The artwork was unveiled to remember Lennon, who was assassinated in New York in 1980, his struggles to gain citizenship, and the money his music has raised for Amnesty International since 2004.
A tribute to the late John Lennon was unveiled in New York on Wednesday, with a tapestry unveiled in a ceremony attended by a number of stars including Lennon’s widow Yoko Ono and U2 stars Bono and The Edge.
The cheeky artwork, which depicts Manhattan as a yellow submarine in a sea of blue, is on display at the Ellis Island National Museum of Immigration. Lennon himself appears on the tapestry as the captain of the submarine and giving the peace sign. The piece was commissioned by an organisation called Art For Amnesty to thank Ono for diverting more than $5 million in royalties from the singer’s post-Beatles music to Amnesty International since 2004.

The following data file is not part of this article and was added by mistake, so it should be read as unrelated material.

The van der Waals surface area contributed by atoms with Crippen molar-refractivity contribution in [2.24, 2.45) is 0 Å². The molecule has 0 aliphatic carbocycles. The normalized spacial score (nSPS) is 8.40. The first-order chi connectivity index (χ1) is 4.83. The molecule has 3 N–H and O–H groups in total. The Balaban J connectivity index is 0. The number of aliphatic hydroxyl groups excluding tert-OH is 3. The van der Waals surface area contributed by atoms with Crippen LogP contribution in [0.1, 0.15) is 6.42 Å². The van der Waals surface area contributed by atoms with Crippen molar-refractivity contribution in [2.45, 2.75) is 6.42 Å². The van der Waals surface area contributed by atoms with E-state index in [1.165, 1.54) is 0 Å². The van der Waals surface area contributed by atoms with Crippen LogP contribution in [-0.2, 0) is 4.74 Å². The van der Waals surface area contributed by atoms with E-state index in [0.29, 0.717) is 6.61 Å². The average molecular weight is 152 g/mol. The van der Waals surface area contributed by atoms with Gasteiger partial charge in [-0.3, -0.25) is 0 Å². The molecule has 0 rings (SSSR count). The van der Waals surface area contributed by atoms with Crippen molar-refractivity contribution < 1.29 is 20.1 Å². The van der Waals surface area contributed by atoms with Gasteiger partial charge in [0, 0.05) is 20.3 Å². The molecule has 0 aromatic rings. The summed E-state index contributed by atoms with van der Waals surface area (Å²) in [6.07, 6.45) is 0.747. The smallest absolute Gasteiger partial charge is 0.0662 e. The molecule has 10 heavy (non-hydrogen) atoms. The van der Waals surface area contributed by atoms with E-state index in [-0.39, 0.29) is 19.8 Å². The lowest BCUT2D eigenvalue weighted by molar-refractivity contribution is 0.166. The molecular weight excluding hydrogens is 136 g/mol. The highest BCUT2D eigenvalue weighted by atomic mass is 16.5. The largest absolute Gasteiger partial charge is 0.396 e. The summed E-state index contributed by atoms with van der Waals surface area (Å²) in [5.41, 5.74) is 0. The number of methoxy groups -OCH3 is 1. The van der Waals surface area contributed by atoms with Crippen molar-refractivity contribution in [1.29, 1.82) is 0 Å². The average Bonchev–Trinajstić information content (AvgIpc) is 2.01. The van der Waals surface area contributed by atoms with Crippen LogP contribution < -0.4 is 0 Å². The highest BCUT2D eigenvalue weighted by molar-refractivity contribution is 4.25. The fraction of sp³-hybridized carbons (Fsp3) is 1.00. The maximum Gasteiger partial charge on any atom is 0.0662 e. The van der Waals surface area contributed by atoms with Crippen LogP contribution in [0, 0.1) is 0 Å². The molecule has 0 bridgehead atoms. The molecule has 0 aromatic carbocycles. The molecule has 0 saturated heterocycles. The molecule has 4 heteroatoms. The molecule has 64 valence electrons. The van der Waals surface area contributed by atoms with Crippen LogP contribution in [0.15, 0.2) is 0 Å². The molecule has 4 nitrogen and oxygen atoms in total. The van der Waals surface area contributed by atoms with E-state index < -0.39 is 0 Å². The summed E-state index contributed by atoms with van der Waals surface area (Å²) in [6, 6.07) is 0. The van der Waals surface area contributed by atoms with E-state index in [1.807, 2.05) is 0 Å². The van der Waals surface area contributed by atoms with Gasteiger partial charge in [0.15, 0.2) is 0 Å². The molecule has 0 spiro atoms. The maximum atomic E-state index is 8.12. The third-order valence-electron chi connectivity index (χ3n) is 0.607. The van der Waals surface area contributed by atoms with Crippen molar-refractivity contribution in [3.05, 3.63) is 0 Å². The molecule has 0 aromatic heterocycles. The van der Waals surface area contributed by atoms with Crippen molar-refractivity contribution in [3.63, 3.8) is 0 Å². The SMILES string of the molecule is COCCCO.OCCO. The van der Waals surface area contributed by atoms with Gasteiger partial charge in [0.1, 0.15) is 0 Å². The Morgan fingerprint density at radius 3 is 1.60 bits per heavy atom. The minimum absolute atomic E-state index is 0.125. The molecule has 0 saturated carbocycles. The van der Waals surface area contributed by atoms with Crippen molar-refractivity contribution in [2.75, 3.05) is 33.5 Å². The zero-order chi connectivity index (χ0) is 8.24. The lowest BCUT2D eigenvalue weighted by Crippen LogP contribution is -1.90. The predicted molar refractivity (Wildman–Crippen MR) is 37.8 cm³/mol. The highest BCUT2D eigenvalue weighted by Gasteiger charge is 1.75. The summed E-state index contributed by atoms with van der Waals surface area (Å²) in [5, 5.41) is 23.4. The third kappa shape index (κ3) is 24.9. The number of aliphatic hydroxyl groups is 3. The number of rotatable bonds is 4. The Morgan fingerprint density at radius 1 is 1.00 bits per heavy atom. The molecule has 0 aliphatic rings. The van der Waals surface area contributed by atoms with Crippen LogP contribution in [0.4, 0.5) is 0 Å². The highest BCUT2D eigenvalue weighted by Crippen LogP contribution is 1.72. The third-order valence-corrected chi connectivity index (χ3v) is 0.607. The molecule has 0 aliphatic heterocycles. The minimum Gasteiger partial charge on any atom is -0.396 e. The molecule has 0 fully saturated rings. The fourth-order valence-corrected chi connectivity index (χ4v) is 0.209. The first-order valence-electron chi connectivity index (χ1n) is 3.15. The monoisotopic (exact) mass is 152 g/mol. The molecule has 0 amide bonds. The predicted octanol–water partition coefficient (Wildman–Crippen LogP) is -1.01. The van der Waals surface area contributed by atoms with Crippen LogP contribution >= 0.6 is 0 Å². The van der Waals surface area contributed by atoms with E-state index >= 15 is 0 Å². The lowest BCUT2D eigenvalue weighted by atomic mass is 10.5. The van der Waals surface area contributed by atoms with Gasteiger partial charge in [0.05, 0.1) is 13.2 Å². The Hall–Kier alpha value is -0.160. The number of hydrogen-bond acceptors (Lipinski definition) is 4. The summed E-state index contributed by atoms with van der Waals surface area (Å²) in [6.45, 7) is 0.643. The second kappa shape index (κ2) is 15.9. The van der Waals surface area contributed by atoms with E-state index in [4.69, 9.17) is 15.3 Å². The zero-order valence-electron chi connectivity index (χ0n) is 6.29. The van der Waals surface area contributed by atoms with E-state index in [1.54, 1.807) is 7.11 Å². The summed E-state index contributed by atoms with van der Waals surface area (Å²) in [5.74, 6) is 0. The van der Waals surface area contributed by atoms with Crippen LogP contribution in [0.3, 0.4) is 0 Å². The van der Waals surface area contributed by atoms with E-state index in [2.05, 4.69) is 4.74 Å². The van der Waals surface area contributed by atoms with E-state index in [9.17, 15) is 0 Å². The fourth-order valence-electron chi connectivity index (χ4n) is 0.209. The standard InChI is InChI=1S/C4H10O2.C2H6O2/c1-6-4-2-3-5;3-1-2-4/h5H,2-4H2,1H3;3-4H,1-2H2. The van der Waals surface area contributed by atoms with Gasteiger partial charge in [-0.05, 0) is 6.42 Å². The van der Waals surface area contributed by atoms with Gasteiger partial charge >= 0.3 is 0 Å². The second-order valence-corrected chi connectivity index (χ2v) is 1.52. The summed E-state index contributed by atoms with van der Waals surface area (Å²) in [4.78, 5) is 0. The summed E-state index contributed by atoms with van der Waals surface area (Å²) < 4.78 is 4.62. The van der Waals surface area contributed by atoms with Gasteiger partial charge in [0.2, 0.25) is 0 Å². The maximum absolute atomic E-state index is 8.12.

Yoko Ono unveiled the tapestry honouring her late husband John Lennon
The cost of the tapestry was covered by Bono and The Edge as well as music executive Jimmy Iovine, which was designed by Czech-born New York artist Peter Sis. At the ceremony, July 29th was also officially declared John Lennon Day by the city.
Bono, whose band has just completed an eight-night residency at Madison Square Garden, remarked about the significance of the tapestry being at Ellis Island, since Lennon struggled for years to secure US citizenship. He had to appear in a number of deportation hearing in the early ‘70s, before finally being given his Green Card in 1975, and this ceremony also marked the 40th anniversary of that event.
Bono, who helped fund the tapestry, also attended the event
“Let's claim him. In fact, let's claim all the Beatles not as immigrants but as Irish,” Bono said. “People who serve justice and equality, we kiss their ass. People who stand in its way, we kick [their ass].”
Ono, who is currently working on a new album scheduled for early 2016, said that it was a proud day for the family. “John had to fight to get here… …to actually be accepted here. He was really, really concerned about what's happening in the world, and he knew that what we do in America is really going to affect the whole world.”
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